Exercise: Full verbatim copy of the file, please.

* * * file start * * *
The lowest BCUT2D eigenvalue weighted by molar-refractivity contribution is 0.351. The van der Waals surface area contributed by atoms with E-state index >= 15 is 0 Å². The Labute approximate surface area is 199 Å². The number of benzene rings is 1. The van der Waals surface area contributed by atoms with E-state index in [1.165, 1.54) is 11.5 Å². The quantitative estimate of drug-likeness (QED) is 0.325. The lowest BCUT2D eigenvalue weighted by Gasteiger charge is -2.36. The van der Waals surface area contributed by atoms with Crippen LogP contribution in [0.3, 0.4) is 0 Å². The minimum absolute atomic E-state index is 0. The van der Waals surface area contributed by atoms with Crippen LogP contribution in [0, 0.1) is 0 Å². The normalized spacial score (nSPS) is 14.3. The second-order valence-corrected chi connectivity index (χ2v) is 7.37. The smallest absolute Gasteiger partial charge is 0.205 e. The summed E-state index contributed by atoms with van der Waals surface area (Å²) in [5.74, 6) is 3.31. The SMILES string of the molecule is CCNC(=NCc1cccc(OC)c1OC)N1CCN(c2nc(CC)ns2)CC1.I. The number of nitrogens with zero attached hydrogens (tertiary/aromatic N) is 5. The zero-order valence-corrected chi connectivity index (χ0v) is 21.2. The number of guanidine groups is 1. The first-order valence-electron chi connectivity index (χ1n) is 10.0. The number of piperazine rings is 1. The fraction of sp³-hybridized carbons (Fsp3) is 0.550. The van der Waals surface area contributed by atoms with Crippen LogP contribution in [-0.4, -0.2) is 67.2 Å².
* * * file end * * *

The lowest BCUT2D eigenvalue weighted by molar-refractivity contribution is 0.351. The van der Waals surface area contributed by atoms with E-state index >= 15 is 0 Å². The Labute approximate surface area is 199 Å². The number of benzene rings is 1. The van der Waals surface area contributed by atoms with E-state index in [1.165, 1.54) is 11.5 Å². The quantitative estimate of drug-likeness (QED) is 0.325. The lowest BCUT2D eigenvalue weighted by Gasteiger charge is -2.36. The van der Waals surface area contributed by atoms with Crippen LogP contribution in [0.3, 0.4) is 0 Å². The minimum absolute atomic E-state index is 0. The van der Waals surface area contributed by atoms with Crippen LogP contribution in [0, 0.1) is 0 Å². The normalized spacial score (nSPS) is 14.3. The second-order valence-corrected chi connectivity index (χ2v) is 7.37. The smallest absolute Gasteiger partial charge is 0.205 e. The summed E-state index contributed by atoms with van der Waals surface area (Å²) in [5.74, 6) is 3.31. The SMILES string of the molecule is CCNC(=NCc1cccc(OC)c1OC)N1CCN(c2nc(CC)ns2)CC1.I. The number of nitrogens with zero attached hydrogens (tertiary/aromatic N) is 5. The zero-order valence-corrected chi connectivity index (χ0v) is 21.2. The number of guanidine groups is 1. The first-order valence-electron chi connectivity index (χ1n) is 10.0. The number of piperazine rings is 1. The fraction of sp³-hybridized carbons (Fsp3) is 0.550. The van der Waals surface area contributed by atoms with Crippen LogP contribution in [-0.4, -0.2) is 67.2 Å².